All That's Trucking

Shell betting $19 billion on gas-to-liquid technology

August 11, 2011

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We've been hearing a lot about the use of natural gas in vehicles, either in compressed or liquefied form. But Shell is ramping up production on a plant that turns natural gas directly into a diesel-type fuel and lubricants.
Shell Pearl gas-to-liquid plant in Qatar will turn natural gas into a fuel that can be used in diesel engines.
Shell Pearl gas-to-liquid plant in Qatar will turn natural gas into a fuel that can be used in diesel engines.


Shell has teamed up with Qatar Petroleum to build the world's largest gas-to-liquids plant in Qatar, a stunning investment of nearly $19 billion. This summer, the Pearl facility produced its first barrels of gas-derived diesel, using a Shell proprietary process it has used at a smaller GTL plant in Malaysia since 1993. Shell has more than 3,500 patents at all stages of the process.

The Pearl GTL facility was a huge project. At the peak of construction more than 52,000 people worked on it. Around 2 million tonnes of equipment and materials were imported to the site, and workers installed enough steel and pipes to make 2.5 Eiffel Towers every month.

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The complex plant is like a giant chemistry set that will first combine, then break up and rearrange chains of atoms. Chains of different lengths have different properties, making a range of GTL products.

The plant will produce cleaner-burning diesel and aviation fuel, oils for advanced lubricants, and naphtha used to make plastics and paraffin for detergents. It will produce 140,000 barrels of GTL products each day as well as 120,000 barrels of oil equivalent per day of natural gas liquids and ethane, used for industrial processes.

Diesel and lubes

For the trucking industry, probably the most important is GTL Gasoil, a diesel-type fuel that will help diversify the supply of diesel fuels and can help cut local emissions. It can be blended easily with conventional, oil-based diesel and used in the existing diesel distribution system. Shell has already blended some GTL Gasoil from its plant in Bintulu, Malaysia, into the Shell V-Power Diesel we sell to customers at more than 5,000 sites in Europe and Thailand.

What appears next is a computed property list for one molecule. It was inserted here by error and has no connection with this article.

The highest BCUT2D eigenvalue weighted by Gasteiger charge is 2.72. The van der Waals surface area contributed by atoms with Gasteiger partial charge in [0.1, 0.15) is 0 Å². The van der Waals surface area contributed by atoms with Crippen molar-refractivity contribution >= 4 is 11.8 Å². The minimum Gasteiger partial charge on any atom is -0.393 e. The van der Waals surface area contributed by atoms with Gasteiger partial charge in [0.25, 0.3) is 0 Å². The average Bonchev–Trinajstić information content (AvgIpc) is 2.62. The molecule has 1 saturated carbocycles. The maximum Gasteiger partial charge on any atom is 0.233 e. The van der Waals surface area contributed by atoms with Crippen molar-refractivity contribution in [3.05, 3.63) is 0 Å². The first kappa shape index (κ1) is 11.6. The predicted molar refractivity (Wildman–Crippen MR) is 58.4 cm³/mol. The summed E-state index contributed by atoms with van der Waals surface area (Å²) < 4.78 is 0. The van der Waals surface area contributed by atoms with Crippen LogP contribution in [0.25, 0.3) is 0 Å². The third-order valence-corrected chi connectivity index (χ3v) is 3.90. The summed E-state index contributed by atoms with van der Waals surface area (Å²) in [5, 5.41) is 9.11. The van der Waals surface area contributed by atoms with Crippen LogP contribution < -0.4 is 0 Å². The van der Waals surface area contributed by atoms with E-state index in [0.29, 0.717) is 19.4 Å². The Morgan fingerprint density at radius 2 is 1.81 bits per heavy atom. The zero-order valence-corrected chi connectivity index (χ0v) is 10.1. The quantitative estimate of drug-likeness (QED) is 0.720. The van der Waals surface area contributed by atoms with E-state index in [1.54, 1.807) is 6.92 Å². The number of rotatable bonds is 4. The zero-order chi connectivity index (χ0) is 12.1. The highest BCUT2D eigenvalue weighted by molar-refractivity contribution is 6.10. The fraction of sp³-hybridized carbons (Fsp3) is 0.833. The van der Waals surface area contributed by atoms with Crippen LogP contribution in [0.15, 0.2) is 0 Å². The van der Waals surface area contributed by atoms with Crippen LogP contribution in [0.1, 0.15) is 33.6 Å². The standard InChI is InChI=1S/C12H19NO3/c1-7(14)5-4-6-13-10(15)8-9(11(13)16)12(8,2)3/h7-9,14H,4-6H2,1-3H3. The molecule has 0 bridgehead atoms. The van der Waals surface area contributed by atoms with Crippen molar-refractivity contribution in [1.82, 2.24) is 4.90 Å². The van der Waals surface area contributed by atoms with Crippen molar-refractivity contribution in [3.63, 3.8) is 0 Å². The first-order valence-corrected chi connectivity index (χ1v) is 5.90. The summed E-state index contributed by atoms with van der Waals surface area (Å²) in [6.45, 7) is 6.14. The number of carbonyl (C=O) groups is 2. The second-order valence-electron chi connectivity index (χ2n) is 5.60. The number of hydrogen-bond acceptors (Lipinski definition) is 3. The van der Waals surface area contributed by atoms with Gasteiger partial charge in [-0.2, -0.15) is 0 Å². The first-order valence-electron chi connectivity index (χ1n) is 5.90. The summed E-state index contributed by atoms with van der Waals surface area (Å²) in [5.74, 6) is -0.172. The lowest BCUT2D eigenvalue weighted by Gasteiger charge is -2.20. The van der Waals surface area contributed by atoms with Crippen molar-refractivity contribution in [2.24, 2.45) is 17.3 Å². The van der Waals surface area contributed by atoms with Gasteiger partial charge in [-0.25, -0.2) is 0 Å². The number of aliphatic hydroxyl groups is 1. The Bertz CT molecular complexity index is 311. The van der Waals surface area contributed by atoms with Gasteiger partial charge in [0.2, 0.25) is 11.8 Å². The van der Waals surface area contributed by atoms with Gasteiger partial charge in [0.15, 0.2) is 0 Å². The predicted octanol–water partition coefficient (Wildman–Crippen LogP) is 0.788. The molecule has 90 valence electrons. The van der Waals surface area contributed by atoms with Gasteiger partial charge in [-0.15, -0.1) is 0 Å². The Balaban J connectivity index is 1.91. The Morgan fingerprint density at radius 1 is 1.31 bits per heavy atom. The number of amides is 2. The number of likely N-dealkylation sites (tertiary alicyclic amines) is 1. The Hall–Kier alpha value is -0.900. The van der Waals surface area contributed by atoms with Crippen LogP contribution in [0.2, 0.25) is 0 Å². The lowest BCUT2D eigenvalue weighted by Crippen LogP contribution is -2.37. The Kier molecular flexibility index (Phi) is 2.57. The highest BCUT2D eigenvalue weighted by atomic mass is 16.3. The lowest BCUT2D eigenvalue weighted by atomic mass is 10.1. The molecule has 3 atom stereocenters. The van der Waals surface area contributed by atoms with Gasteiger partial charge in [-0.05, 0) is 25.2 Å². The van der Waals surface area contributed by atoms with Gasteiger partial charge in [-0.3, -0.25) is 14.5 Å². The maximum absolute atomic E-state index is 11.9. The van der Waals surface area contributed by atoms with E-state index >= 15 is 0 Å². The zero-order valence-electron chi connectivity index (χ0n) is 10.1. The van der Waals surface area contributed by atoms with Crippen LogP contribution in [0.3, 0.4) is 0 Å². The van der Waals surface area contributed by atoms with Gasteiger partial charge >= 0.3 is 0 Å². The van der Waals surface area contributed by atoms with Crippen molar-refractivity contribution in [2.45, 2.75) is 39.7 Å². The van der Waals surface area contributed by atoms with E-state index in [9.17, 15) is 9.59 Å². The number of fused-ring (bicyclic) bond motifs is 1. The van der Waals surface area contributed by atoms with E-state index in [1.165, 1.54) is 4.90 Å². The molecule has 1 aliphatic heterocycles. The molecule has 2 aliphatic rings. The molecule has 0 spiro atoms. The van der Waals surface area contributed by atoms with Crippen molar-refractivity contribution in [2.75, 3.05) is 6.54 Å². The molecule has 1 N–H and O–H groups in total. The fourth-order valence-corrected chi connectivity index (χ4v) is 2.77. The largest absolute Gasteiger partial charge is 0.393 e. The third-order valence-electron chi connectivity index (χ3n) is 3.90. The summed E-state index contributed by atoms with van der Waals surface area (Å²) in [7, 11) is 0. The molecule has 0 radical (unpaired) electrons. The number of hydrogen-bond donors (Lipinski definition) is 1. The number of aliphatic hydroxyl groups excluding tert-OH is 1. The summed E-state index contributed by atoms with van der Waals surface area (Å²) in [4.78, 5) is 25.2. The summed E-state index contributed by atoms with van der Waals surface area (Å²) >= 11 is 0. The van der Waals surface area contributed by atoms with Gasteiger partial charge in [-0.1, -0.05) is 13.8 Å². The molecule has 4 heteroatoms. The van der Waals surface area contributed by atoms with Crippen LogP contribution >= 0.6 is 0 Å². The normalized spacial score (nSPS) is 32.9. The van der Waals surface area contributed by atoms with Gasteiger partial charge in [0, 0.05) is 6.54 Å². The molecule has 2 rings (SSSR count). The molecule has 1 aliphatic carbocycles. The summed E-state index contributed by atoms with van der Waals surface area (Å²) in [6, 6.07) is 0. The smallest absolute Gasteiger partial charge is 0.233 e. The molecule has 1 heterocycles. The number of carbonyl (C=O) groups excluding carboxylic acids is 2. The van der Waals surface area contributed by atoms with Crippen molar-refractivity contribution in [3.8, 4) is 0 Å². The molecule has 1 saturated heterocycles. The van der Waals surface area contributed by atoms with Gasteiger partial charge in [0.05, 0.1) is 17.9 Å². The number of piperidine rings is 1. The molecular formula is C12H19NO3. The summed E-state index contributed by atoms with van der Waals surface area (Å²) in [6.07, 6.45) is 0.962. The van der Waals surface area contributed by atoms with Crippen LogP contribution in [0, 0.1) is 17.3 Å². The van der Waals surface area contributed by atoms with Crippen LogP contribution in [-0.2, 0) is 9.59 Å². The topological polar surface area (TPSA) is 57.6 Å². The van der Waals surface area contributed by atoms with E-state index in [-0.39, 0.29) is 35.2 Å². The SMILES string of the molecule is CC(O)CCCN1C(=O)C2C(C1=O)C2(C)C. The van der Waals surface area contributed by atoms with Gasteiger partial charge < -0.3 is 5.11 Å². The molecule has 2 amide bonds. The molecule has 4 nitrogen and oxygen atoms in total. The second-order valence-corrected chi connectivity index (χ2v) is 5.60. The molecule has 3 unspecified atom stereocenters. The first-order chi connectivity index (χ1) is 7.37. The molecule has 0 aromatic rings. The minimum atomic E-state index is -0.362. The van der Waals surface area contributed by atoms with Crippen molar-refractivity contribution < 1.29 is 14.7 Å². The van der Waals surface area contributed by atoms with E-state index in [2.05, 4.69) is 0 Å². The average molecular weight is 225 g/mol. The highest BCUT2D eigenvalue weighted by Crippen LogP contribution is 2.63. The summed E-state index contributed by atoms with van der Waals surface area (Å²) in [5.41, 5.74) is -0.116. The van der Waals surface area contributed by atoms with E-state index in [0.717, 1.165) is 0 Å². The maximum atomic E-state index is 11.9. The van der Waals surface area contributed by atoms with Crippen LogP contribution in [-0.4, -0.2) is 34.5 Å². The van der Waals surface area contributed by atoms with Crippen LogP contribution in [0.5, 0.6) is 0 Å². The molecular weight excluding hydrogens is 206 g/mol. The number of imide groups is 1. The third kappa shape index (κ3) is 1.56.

Following ramp up, Pearl GTL will produce approximately 50,000 barrels of GTL gasoil per day. Most of the GTL gasoil produced at Pearl GTL will be used as a high-quality blend component with conventional oil-based diesel and supplied through the existing diesel distribution system across the world.

GTL Gasoil burns with lower sulfur dioxide, lower nitrogen oxides and particulate emissions than conventional oil-based diesel. This means that if used at higher concentrations it can help improve local air quality. Trials in heavily congested cities such as London, Berlin, Tokyo and Shanghai have shown that buses, taxis and trucks running on high concentrations of GTL gasoil can contribute to improved local air quality.

GTL Gasoil can also be used by refineries to upgrade heavier fuel products, because it has a lower density and higher cetane number than conventional diesel.

Another product you may see is GTL base oils, which can be used for the manufacture of lubricants that keep engines, gearboxes and transmissions operating smoothly. Following ramp-up, the Pearl GTL project will be one of the world's largest sources of lubricant base oil with the capacity to produce about 30,000 barrels per day.

Pearl GTL will process around 3 billion barrels of oil equivalent over its lifetime from the world's largest single gas field, the North Field in the Arabian Gulf. The field stretches from Qatar's coast and contains more than 900 trillion cubic feet of gas, equivalent to 150 billion barrels of oil, or over 10% of worldwide gas resources.

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Author Bio

Deborah Lockridge

Editor in Chief

All That's Trucking blog is just that – the editor's take on anything and everything related to trucking, with the help of guest posts from other HDT editors. Author Deborah Lockridge's career as an award-winning trucking journalist started in 1990.

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